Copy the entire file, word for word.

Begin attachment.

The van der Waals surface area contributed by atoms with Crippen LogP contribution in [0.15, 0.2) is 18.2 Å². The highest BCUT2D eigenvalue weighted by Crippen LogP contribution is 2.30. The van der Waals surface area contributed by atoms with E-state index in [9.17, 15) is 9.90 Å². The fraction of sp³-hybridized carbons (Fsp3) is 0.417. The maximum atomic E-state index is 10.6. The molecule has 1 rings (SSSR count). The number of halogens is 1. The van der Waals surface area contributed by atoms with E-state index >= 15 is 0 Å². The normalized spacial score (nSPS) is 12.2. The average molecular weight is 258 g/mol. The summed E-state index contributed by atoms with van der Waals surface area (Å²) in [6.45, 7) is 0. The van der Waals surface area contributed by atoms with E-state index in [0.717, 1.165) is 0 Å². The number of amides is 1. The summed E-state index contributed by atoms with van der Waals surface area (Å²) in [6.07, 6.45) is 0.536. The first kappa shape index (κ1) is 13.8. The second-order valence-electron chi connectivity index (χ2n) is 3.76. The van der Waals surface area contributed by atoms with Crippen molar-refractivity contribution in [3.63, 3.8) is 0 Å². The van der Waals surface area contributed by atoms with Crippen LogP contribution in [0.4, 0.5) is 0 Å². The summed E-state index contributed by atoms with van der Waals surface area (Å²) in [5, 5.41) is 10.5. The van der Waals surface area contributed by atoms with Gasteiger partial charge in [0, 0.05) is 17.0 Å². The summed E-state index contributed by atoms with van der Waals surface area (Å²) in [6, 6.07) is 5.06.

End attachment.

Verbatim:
The van der Waals surface area contributed by atoms with Crippen LogP contribution in [0.15, 0.2) is 18.2 Å². The highest BCUT2D eigenvalue weighted by Crippen LogP contribution is 2.30. The van der Waals surface area contributed by atoms with E-state index in [9.17, 15) is 9.90 Å². The fraction of sp³-hybridized carbons (Fsp3) is 0.417. The maximum atomic E-state index is 10.6. The molecule has 1 rings (SSSR count). The number of halogens is 1. The van der Waals surface area contributed by atoms with E-state index >= 15 is 0 Å². The normalized spacial score (nSPS) is 12.2. The average molecular weight is 258 g/mol. The summed E-state index contributed by atoms with van der Waals surface area (Å²) in [6.45, 7) is 0. The van der Waals surface area contributed by atoms with E-state index in [0.717, 1.165) is 0 Å². The number of amides is 1. The summed E-state index contributed by atoms with van der Waals surface area (Å²) in [6.07, 6.45) is 0.536. The first kappa shape index (κ1) is 13.8. The second-order valence-electron chi connectivity index (χ2n) is 3.76. The van der Waals surface area contributed by atoms with Crippen molar-refractivity contribution in [3.63, 3.8) is 0 Å². The van der Waals surface area contributed by atoms with Crippen LogP contribution in [0.4, 0.5) is 0 Å². The summed E-state index contributed by atoms with van der Waals surface area (Å²) in [5, 5.41) is 10.5. The van der Waals surface area contributed by atoms with Gasteiger partial charge in [0, 0.05) is 17.0 Å². The summed E-state index contributed by atoms with van der Waals surface area (Å²) in [6, 6.07) is 5.06.